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# submanifold

There are several conflicting definitions of what a submanifold is, depending on which author you are reading. All that agrees is that a submanifold is a subset of a manifold which is itself a manifold, however how structure is inherited from the ambient space is not generally agreed upon. So let’s start with differentiable submanifolds of ${\mathbb{R}}^{n}$ as that’s the most useful case.

###### Definition.

Let $M$ be a subset of ${\mathbb{R}}^{n}$ such that for every point $p\in M$ there exists a neighbourhood $U_{p}$ of $p$ in ${\mathbb{R}}^{n}$ and $m$ continuously differentiable functions $\rho_{k}\colon U\to{\mathbb{R}}$ where the differentials of $\rho_{k}$ are linearly independent, such that

$M\cap U=\{x\in U\mid\rho_{k}(x)=0,1\leq k\leq m\}.$ |

Then $M$ is called a submanifold of ${\mathbb{R}}^{n}$ of dimension $m$ and of codimension $n-m$.

If $\rho_{k}$ are in fact smooth then $M$ is a smooth submanifold and similarly if $\rho$ is real analytic then $M$ is a real analytic submanifold. If we identify ${\mathbb{R}}^{{2n}}$ with ${\mathbb{C}}^{n}$ and we have a submanifold there it is called a real submanifold in ${\mathbb{C}}^{n}$. $\rho_{k}$ are usually called the local defining functions.

Let’s now look at a more general definition. Let $M$ be a manifold of dimension $m$. A subset $N\subset M$ is said to have the submanifold property if there exists an integer $n\leq m$, such that for each $p\in N$ there is a coordinate neighbourhood $U$ and a coordinate function $\varphi\colon U\to{\mathbb{R}}^{m}$ of $M$ such that $\varphi(p)=(0,0,0,\ldots,0)$, $\varphi(U\cap N)=\{x\in\varphi(U)\mid x_{{n+1}}=x_{{n+2}}=\ldots=x_{m}=0\}$ if $n<m$ or $N\cap U=U$ if $n=m$.

###### Definition.

Let $M$ be a manifold of dimension $m$. A subset $N\subset M$ with the submanifold property for some $n\leq m$ is called a submanifold of $M$ of dimension $n$ and of codimension $m-n$.

The ambiguity arises about what topology we require $N$ to have. Some authors require $N$ to have the relative topology inherited from $M$, others don’t.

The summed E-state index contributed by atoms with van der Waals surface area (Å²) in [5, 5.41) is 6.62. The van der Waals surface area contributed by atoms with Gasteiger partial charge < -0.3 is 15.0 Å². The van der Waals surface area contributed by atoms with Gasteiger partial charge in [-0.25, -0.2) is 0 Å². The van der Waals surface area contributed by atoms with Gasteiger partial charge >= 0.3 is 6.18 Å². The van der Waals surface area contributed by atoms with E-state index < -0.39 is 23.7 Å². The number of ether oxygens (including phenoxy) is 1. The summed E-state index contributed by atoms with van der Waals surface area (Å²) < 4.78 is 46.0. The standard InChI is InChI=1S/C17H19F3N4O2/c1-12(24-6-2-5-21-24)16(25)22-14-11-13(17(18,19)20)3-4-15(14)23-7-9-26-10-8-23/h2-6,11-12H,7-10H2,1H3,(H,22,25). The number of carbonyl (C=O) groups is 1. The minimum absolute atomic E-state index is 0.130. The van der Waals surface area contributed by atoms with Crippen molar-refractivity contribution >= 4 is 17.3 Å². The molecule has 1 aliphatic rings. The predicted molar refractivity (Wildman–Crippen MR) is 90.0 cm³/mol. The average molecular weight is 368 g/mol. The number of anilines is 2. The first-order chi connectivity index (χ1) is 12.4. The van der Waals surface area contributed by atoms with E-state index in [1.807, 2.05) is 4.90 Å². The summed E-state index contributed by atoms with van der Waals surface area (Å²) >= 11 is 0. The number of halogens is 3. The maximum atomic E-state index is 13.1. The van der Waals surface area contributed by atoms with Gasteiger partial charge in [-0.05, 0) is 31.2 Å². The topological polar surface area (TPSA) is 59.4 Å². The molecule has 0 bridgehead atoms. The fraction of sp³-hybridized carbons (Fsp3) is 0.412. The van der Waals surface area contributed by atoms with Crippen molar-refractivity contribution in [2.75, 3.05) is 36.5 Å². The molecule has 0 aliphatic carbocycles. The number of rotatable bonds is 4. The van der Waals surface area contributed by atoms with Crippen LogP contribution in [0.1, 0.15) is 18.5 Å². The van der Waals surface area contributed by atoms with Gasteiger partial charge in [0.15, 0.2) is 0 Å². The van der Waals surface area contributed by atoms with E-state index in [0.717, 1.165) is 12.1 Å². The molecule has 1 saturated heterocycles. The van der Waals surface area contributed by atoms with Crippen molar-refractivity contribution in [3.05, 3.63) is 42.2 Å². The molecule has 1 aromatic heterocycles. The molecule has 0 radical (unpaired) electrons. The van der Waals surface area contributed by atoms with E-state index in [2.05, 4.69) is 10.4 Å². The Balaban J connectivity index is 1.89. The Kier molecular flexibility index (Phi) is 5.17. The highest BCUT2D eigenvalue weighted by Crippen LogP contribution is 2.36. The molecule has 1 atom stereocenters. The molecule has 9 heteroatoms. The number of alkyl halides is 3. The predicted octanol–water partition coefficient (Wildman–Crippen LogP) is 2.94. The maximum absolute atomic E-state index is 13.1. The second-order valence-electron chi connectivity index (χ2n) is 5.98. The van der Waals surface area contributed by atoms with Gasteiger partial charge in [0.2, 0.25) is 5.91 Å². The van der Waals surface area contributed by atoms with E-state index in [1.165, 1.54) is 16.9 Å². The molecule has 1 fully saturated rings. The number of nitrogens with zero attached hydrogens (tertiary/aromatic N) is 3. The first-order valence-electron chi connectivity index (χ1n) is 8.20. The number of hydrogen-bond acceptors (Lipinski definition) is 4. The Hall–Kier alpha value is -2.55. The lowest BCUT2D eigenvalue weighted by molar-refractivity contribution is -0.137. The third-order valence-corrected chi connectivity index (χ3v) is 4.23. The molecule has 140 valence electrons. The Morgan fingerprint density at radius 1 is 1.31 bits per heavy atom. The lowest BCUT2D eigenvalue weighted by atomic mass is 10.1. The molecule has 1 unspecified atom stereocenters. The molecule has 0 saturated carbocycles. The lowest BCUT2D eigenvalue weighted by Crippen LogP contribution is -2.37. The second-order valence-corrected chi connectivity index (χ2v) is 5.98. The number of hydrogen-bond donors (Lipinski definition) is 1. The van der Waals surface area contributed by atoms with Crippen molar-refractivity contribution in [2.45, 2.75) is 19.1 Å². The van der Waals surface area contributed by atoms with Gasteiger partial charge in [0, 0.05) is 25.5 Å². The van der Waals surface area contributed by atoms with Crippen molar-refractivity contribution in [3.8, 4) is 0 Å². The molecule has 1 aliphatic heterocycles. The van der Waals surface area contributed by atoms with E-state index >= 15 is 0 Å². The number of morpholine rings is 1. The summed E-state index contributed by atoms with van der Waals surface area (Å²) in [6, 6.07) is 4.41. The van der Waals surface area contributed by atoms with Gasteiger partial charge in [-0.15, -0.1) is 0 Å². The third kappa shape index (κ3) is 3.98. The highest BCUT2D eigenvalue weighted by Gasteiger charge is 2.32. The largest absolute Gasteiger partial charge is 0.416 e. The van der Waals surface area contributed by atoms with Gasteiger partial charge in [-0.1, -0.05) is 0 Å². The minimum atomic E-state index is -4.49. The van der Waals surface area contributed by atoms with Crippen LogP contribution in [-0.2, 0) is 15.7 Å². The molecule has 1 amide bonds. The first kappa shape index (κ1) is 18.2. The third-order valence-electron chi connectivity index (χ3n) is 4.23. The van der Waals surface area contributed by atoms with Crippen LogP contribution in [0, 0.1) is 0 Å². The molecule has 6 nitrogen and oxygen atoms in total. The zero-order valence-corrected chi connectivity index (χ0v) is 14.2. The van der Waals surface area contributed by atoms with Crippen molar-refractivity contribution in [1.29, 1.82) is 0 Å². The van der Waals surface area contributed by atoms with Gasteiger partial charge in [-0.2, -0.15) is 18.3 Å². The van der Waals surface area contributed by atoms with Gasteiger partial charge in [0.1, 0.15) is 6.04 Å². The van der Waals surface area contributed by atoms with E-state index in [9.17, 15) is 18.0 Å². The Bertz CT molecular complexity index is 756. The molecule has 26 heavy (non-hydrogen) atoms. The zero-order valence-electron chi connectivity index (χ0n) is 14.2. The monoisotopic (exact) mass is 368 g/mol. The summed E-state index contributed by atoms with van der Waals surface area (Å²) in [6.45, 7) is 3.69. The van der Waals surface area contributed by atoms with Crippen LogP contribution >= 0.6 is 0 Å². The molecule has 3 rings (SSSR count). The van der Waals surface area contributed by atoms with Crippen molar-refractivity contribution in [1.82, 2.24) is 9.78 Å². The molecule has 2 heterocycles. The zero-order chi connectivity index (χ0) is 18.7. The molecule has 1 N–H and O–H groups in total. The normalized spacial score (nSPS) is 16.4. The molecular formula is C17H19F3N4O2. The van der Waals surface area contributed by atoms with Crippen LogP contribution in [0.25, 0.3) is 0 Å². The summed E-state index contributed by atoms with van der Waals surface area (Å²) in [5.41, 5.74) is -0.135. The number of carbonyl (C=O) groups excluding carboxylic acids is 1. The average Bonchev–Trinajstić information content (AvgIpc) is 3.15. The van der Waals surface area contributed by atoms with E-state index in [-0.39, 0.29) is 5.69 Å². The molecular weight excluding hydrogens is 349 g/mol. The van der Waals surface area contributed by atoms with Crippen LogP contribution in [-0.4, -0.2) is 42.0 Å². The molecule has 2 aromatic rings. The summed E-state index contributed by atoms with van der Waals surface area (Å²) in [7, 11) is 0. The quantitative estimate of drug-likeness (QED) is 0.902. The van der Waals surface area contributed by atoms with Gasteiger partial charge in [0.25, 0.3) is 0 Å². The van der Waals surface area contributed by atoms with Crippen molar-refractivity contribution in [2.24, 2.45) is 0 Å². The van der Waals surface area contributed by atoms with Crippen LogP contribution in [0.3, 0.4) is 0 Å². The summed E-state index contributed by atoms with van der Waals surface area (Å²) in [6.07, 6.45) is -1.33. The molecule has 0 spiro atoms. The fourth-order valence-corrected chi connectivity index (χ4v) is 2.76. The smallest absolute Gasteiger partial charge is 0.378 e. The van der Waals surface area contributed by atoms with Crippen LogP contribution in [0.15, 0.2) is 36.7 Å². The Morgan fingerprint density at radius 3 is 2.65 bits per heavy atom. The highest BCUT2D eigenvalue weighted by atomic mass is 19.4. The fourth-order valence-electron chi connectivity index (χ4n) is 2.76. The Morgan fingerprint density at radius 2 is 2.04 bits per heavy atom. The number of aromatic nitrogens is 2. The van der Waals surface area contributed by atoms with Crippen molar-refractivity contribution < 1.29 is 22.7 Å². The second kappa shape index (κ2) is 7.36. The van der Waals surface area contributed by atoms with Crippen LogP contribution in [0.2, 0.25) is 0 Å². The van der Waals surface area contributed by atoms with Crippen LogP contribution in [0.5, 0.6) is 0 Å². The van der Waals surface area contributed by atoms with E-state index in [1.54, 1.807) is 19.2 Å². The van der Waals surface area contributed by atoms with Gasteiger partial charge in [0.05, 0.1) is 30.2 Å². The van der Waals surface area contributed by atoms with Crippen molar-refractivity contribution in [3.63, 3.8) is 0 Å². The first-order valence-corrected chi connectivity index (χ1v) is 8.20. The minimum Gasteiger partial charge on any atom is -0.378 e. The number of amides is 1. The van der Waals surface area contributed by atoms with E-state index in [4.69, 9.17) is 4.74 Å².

One could also mean that a subset is a submanifold if it is a disjoint union of submanifolds of different dimensions. It is not hard to see that if $N$ is connected this is not an issue (whatever the topology on $N$ is).

In case of differentiable manifolds, if we take $N$ to be a subspace of $M$ (the topology on $N$ is the relative topology inherited from $M$) and the differentiable structure of $N$ to be the one determined by the coordinate neighbourhoods above then we call $N$ a regular submanifold.

If $N$ is a submanifold and the inclusion map $i\colon N\to M$ is an imbedding, then we say that $N$ is an imbedded (or embedded) submanifold of $M$.

###### Definition.

Let $p\in M$ where $M$ is a manifold. Then the equivalence class of all submanifolds $N\subset M$ such that $p\in N$ where we say $N_{1}$ is equivalent to $N_{2}$ if there is some open neighbourhood $U$ of $p$ such that $N_{1}\cap U=N_{2}\cap U$ is called the germ of a submanifold through the point $p$.

If $N\subset M$ is an open subset of $M$, then $N$ is called the open submanifold of $M$. This is the easiest class of examples of submanifolds.

Example of a submanifold (a regular and smooth submanifold in fact) is the unit sphere in ${\mathbb{R}}^{n}$. This is in fact a hypersurface as it is of codimension 1.

# References

- 1 William M. Boothby. An Introduction to Differentiable Manifolds and Riemannian Geometry, Academic Press, San Diego, California, 2003.
- 2 M. Salah Baouendi, Peter Ebenfelt, Linda Preiss Rothschild. Real Submanifolds in Complex Space and Their Mappings, Princeton University Press, Princeton, New Jersey, 1999.

## Mathematics Subject Classification

32V40*no label found*53C40

*no label found*53B25

*no label found*57N99

*no label found*

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